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Advanced Techniques

Here are some in depth articles that will give you lots of ideas to improve your sailing and boat handling. For loads more tips have a look at our Coaching Tips pages

When it blows


The Surf's up, the breeze is on, BRILLIANT! National Twelves are probably the most exciting boats to sail in a blow. Difficult upwind and downwind can scare you silly!

Get out to the race course in plenty of time and start the fun. Try the beat, not just to check your compass, but to find out how your rig is, and how it needs to be. Typically we ease the forestay about an inch and probably crank the shrouds down about two in a serious blow. As the wind increases we pull on more and more shroud (the lighter you are the more you will need to de-power). This induces more bend into the middle of the rig flattening the mainsail, as well as maintaining the jib luff tension. (Otherwise the jib luff would sag, effectively making the jib fuller and spoiling your pointing ability). Due to the bendy characteristics of most Twelve masts you should find that as soon as you are both fully hiked the leeward shroud will always be panting (just slack). This is fast! Try to have the rig set correctly when the gun goes, otherwise you will find yourself with your head down when you need to be concentrating 100%.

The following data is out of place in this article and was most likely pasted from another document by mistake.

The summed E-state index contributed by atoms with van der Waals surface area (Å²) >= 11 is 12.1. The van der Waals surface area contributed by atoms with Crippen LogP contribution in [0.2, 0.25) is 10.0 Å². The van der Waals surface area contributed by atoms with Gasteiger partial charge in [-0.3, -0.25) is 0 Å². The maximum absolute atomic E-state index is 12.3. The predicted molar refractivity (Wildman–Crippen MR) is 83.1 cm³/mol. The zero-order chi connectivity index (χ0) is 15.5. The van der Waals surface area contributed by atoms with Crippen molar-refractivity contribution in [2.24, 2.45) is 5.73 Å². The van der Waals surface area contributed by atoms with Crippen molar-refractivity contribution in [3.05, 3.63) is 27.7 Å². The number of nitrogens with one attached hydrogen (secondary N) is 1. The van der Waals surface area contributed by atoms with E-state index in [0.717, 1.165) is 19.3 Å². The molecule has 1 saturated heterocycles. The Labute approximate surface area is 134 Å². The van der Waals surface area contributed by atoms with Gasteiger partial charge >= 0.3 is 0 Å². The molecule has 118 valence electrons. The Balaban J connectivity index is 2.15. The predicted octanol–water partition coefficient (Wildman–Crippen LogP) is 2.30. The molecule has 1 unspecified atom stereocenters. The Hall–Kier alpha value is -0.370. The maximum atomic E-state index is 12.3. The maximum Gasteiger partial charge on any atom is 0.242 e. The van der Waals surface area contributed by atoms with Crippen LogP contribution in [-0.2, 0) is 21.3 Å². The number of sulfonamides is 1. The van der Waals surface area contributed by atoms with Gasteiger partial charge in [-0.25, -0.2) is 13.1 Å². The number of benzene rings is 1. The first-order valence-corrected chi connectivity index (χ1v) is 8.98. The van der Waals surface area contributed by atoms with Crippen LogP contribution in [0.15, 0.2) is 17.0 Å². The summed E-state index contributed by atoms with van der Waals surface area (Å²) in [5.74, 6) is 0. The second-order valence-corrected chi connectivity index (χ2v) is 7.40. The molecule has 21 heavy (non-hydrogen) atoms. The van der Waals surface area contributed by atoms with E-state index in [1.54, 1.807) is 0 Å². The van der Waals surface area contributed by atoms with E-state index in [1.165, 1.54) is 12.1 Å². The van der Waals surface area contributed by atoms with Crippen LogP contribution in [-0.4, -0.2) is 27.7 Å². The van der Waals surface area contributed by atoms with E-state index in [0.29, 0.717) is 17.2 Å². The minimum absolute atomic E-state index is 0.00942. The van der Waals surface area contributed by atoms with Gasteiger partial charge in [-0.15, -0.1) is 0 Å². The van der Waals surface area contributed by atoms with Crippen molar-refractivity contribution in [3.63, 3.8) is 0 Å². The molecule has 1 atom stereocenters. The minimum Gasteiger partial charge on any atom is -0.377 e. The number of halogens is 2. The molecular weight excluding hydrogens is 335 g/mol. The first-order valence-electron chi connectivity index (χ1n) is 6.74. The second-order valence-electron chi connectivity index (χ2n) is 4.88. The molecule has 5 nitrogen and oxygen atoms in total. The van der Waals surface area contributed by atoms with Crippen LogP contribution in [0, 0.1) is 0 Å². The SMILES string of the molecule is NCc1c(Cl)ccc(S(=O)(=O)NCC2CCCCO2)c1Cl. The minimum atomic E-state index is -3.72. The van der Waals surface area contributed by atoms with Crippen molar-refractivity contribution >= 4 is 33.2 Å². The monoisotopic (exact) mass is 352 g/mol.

Hike hard! The harder you hike the faster you will go! Most people tend to edge towards the front of the boat upwind. This is not fast in a blow. The thwart (if you have one) is generally a good indicator of where to put your feet. Helmsman just behind and crew just in front, be friendly- stay close together, it reduces the energy wasted in pitching. If your boat builder forgot the foredeck you may need to be even further back to keep the sea on the right side. Try not to let waves break over the bow, going round or over is faster than under. This is a matter of practice.

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